A 1954 romantic comedy, written by Garson Kanin, directed by George Cukor, starring Judy Holliday. And the very first movie appearance of a guy named Jack Lemmon. Sheer filmic history alone is almost enough to watch this.
Judy—I call her Judy—plays Gladys Glover, just laid off from a Manhattan modeling gig. Depressed, she wanders into Central Park, where she meets Pete, a documentary filmmaker played by Mr. Lemmon. Gladys is endearing, and who wouldn't fall for her? Pete sure does, but Gladys has other goals. Specifically: big-city fame. Being a creative airhead, Gladys employs unconventional means. Spying an empty sign space overlooking Columbus Circle, she rents it to contain (simply) her name: Gladys Glover.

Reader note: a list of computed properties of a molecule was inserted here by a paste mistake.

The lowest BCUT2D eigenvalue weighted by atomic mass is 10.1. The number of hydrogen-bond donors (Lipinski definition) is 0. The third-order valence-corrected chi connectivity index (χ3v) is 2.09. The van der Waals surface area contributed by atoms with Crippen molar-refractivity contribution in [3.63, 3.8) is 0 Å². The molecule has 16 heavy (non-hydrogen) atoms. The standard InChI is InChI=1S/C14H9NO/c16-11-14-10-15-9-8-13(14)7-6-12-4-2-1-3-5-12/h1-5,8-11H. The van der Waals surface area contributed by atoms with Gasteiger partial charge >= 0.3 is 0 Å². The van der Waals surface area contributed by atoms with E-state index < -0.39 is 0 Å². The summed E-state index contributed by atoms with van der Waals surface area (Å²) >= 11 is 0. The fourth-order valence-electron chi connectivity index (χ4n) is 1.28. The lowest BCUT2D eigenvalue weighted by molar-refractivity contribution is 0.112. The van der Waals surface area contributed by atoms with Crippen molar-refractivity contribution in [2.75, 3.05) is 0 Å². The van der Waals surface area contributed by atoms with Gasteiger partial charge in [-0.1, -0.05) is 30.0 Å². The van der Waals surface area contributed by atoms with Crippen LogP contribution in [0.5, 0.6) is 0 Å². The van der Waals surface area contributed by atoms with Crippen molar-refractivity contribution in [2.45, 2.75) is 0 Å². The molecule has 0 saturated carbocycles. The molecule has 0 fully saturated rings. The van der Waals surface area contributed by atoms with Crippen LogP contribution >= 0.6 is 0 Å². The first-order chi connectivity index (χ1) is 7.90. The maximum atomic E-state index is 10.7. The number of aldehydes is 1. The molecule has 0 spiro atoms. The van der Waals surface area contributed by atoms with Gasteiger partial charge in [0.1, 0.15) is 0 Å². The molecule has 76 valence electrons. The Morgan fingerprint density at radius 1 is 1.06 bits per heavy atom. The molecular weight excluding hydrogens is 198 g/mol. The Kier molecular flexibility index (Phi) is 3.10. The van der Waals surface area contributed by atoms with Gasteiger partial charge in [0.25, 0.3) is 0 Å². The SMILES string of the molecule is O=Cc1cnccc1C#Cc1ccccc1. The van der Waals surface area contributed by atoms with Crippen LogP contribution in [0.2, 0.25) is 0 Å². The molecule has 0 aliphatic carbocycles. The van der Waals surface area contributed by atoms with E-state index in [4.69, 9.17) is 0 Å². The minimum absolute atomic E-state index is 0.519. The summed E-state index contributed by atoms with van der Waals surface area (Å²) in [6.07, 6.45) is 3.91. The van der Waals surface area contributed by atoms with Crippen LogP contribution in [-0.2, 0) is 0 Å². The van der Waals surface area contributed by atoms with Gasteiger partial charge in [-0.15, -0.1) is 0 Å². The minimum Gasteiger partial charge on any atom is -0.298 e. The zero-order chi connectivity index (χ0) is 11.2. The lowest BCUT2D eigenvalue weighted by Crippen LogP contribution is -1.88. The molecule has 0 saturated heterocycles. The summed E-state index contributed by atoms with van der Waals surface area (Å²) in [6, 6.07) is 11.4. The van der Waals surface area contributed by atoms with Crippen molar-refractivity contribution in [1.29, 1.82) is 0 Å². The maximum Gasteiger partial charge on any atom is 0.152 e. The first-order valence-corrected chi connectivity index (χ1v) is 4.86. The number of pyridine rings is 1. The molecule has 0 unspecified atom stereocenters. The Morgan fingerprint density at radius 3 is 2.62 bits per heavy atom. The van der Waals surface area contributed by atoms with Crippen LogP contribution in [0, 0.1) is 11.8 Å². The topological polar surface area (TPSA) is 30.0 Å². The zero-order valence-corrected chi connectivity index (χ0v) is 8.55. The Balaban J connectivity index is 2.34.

Since this is a movie, it works. Sooner than you can say "Daniel J. Boorstin", Gladys is famous. And, to Pete's consternation, she's rapidly moving out of his league, and (worse) being wooed by a rich sleazy womanizer (played by Peter Lawford).
It's rare for romantic comedies to veer from standard plotlines, and this one is not an exception. But it's entertaining enough. You can see why Judy Holliday had a stellar, but way too brief, movie career. She has a fine handle on her ditzy character, and she has a few modeling scenes where she has to put on a big phony smile. And, believe me, it's authentically phony; it takes some pretty decent acting skills to pull that off.